When the COVID-19 pandemic hit, no one was sure how long it was going to last. Remote work was a stop-gap measure that many companies put into place, hoping that it would be temporary and people would soon return to work. A year later, the pandemic is still in full effect — and for many — working from home has become the new normal.
Even when the pandemic is over, the face of the job force may drastically change. For example, 30% of workers have said they will quit their job if they have to go back to the office after the pandemic is over.
It doesn’t matter whether you’re waiting to get vaccinated before you go back to the office or you’re one of the many workers whose career transitioned to a remote one for the foreseeable future. The habits that served you in the first weeks of quarantine are probably not effective long-term.
6 quarantine bad habits to break
Here are some of the most important quarantine bad habits to break — and, more importantly, how to break them while maintaining your socially distanced lifestyle.
1. You wear your jammies all-day
Let’s be real. When quarantine started, one of the few silver linings was knowing you wouldn’t have to get dressed in your typical business suit every day of the week. But what started as a delightfully rebellious choice to work in your pajamas may have quickly devolved into a habit of not getting dressed ever.
Here’s why this matters. When you work from home, it’s already hard to strike a work-life balance. The usual signal that it’s work time — getting showered and dressed and then heading to the office — is no longer there, which means that your mind doesn’t know when it’s time to turn work mode on or off.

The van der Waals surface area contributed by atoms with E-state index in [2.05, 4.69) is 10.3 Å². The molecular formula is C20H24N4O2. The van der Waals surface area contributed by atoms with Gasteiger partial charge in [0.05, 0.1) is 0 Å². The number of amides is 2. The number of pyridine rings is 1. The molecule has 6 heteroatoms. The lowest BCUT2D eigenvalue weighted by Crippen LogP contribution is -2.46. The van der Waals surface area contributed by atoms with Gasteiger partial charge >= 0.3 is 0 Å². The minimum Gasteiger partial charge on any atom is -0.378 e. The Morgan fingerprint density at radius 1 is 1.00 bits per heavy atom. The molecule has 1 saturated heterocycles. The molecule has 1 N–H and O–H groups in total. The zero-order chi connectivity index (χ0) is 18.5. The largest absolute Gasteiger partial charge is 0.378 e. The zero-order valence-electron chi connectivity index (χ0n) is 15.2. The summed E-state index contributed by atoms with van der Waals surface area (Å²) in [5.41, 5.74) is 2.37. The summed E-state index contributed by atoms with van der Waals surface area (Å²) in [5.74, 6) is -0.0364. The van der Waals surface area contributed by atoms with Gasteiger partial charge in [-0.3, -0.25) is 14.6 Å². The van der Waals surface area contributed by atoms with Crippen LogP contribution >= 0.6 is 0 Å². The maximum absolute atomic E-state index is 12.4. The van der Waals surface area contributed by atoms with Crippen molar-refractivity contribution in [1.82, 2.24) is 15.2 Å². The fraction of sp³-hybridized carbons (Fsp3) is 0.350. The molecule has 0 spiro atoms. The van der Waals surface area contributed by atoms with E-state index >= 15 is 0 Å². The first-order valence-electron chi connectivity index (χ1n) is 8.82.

You can feel the effects of this when you’re scrolling through work emails while still in bed, or you’re struggling to fall asleep at night because you’re thinking through a project you worked on throughout the day. Signaling to your body when it’s time to start work and when it’s time to stop can have a huge influence on your stress levels.
Getting dressed each morning in real clothes tells your body that it’s time to start your day. When you switch over to PJs in the evenings, it can cue your mind to turn work mode off and to start relaxing. Studies also show that the simple act of getting up at your usual time, getting dressed, and combing your hair can be good for your mental health.
This doesn’t mean that you need to wear a three-piece suit to commute from your bedroom to your kitchen table. To fix this habit, pick out an outfit each day that includes a semi-professional top — in case you get called into a last-minute Zoom meeting — clean underwear and a comfortable pair of pants that you wouldn’t be embarrassed to answer the door in.
2. You’re eating all the time
When the pandemic hit, getting food went from “no big deal” to “kind of a huge deal” overnight. Restaurants closed, grocery stores — if you dared go in them — were frequently out of even basic food items. Many grocery stores canceled grocery pick-up so they could handle stocking issues in-house.